|Divorce During Recession|
Keren Blankfeld Schultz 07.07.08
"They started to fight when the money got tight, and they just didn't count on the tears ..."
Lyrics from Billy Joel's "Scenes from an Italian Restaurant" are resonating quite a bit lately with New York divorce lawyer Daniel Clement. His phone has been ringing off the hook with divorce candidates, and traffic on his divorce blog has spiked.
No doubt about it, breaking up is almost always hard to do. However, it can get even uglier during recessions and bear markets.
"Recession has always been a factor raising divorce rates," explains University of Chicago Business School economist Gary Becker. In fact, based on studies Nobel prize winner Becker conducted back in 1977 and published in the Journal of Political Economy, couples that experience any sudden significant and unexpected change in income--positive or negative--are at risk of divorce.
In Michigan, where unemployment is highest in the country, at 8.5% in May according to the Bureau of Labor Statistics, it's been especially hard to break up.
Jane Fahey, a financial and retirement planner in East Lansing, reports that some of her middle-aged clients, both men and women, have had to move back in with their parents.
A couple's house is usually the biggest marital asset, and the lousy real estate market and soft economy are complicating the matter of dividing it equitably in a divorce.
Brad Brusenhan, a Dallas real estate agent, has helped spouses in the midst of separation and divorce struggling with fears of foreclosure. "The biggest mistake people make is not doing anything because they are afraid of the situation they're in." In one case, he says, a couple was forced to continue living in their marital home for a few months despite the fact they were legally separated and starting to go through a divorce.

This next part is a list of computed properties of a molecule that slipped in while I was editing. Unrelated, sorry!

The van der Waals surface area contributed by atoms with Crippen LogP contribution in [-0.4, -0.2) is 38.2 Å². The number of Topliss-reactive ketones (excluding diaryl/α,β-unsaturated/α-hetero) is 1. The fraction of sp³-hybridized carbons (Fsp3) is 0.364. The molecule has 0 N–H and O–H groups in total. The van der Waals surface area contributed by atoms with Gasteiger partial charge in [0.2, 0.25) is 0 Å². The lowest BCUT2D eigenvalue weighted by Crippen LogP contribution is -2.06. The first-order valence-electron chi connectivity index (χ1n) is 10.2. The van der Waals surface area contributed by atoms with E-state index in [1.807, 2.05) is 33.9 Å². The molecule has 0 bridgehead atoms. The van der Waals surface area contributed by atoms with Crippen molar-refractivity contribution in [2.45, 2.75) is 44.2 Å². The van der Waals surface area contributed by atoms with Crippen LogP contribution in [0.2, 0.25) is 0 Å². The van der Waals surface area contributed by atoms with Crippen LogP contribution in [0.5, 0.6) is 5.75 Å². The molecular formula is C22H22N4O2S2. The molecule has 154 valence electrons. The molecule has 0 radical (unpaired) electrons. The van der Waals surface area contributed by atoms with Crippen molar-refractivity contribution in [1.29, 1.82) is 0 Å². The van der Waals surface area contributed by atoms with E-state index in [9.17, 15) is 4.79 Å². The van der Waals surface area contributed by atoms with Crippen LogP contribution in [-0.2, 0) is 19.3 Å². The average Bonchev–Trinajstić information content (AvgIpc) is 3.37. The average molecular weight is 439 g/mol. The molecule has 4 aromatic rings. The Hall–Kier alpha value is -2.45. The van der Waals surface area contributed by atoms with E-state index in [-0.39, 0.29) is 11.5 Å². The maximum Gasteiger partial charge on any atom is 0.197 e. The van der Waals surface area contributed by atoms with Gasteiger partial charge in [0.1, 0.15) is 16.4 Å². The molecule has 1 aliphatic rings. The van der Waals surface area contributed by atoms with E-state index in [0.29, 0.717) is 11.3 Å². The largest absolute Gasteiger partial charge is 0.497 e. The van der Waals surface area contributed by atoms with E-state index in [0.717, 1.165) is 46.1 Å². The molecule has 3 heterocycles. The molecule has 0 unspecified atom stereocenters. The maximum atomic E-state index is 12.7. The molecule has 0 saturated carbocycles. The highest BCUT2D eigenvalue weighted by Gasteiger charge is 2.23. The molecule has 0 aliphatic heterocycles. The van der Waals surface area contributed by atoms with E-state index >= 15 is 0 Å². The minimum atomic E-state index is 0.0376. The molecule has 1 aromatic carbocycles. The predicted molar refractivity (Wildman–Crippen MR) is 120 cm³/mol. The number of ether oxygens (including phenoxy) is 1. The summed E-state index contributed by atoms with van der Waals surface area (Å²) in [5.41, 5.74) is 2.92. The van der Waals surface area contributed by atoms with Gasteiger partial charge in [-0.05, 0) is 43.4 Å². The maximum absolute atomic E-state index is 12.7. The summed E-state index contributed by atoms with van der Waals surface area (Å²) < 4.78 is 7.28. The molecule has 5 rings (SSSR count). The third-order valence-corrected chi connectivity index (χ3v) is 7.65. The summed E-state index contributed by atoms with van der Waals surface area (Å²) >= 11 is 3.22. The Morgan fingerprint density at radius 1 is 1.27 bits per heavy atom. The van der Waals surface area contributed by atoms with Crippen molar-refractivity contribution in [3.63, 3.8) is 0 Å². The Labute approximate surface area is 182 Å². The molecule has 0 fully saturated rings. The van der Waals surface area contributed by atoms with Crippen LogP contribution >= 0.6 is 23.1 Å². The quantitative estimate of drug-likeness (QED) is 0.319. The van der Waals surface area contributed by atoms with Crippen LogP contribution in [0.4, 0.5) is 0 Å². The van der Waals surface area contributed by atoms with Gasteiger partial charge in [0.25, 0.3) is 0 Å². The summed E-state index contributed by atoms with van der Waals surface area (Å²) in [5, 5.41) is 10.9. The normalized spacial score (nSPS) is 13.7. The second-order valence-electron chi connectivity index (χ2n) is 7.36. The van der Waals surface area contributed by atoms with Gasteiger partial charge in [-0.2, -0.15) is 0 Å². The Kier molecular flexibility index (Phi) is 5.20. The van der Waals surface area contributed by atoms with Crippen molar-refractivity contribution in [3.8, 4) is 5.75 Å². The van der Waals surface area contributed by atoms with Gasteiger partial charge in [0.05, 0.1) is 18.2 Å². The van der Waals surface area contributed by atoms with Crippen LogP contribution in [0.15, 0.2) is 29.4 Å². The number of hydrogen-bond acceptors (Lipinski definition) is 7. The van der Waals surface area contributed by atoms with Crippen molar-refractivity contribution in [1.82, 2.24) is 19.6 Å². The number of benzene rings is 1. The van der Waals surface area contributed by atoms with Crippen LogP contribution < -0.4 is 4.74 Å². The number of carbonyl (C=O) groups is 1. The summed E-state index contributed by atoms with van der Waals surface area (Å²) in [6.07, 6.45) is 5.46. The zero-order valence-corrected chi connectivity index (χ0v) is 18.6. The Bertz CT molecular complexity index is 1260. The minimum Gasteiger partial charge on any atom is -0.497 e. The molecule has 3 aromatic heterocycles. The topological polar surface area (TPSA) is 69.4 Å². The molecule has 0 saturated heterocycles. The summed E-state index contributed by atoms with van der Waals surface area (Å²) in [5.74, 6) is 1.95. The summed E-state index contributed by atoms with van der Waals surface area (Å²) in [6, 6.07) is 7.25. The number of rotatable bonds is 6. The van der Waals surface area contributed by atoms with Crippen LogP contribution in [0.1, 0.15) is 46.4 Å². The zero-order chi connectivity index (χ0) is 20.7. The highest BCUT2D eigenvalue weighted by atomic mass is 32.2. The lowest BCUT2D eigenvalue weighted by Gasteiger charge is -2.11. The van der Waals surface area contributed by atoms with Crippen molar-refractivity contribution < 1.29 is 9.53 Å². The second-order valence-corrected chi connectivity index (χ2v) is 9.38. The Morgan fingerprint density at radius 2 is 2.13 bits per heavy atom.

In another case, Brusenhan negotiated a short sale with a bank on behalf of Sandra, a mother of two who had been deserted by her husband and left with a mortgage she couldn't afford based on her salary as an assistant director for a pre-school in Plano, Texas.
"Nobody wanted to help us," said Sandra, whose name has been changed to protect her privacy.
"Realtors knew we didn't have equity on our new house, and my son was graduating from high school in a month. I wanted him to have some stability." Brusenhan negotiated a short sale and extended the time before the family needed to move until after her son's graduation. Sandra now lives in a rented apartment with her children.
Collateral damage from the financial fallout of a busted marriage indeed falls hard on kids. In Delaware, financial adviser Carol Arnott says that rising job losses are reducing child support payments and making it hard to keep health insurance in place after a divorce.
"You can't get blood from a stone," says Arnott, who sees families prioritizing their spending and putting a low rank on health insurance. Health insurance premiums, which cannot be simply put on a credit card, end up being pushed aside.
"When employer-provided health insurance is gone and you're looking at spending hundreds of dollars a month that you don't have on a premium, your first priority is going to be putting food on the table, not buying insurance," says Arnott. Unfortunately, the result can be financial devastation in the event of a serious accident or illness.
In New York City, where Wall Street has been overrun by layoffs, divorces have also been affected, albeit somewhat differently. Michelle Smith, a financial planner and regional director for the Institute for Divorce Financial Analysts, has seen Bear Stearns layoff casualties result in clients needing to make a complete psychological and lifestyle readjustment.
"Lifestyle that's been built up in over a decade is literally, within the span of one week, getting wiped out," said Smith.
One couple, for instance, that was preparing its divorce last summer based on $15 million in income, had to readjust the figures to under $1 million. Second homes in the Hamptons are being sold at lower selling prices, and broken up families are having to adjust to living in smaller apartments.
"Back a few years ago we'd be talking about how to split up the lion's share of assets and gains," said Clement, the New York lawyer. "Now, we're talking about what we're going to be splitting as far as the loss and who will be writing a check to the mortgage company at closing."
Indeed, some couples, when faced with the ruinous financial consequences of divorce during a downturn, may decide it's cheaper to seek counseling and give it another go.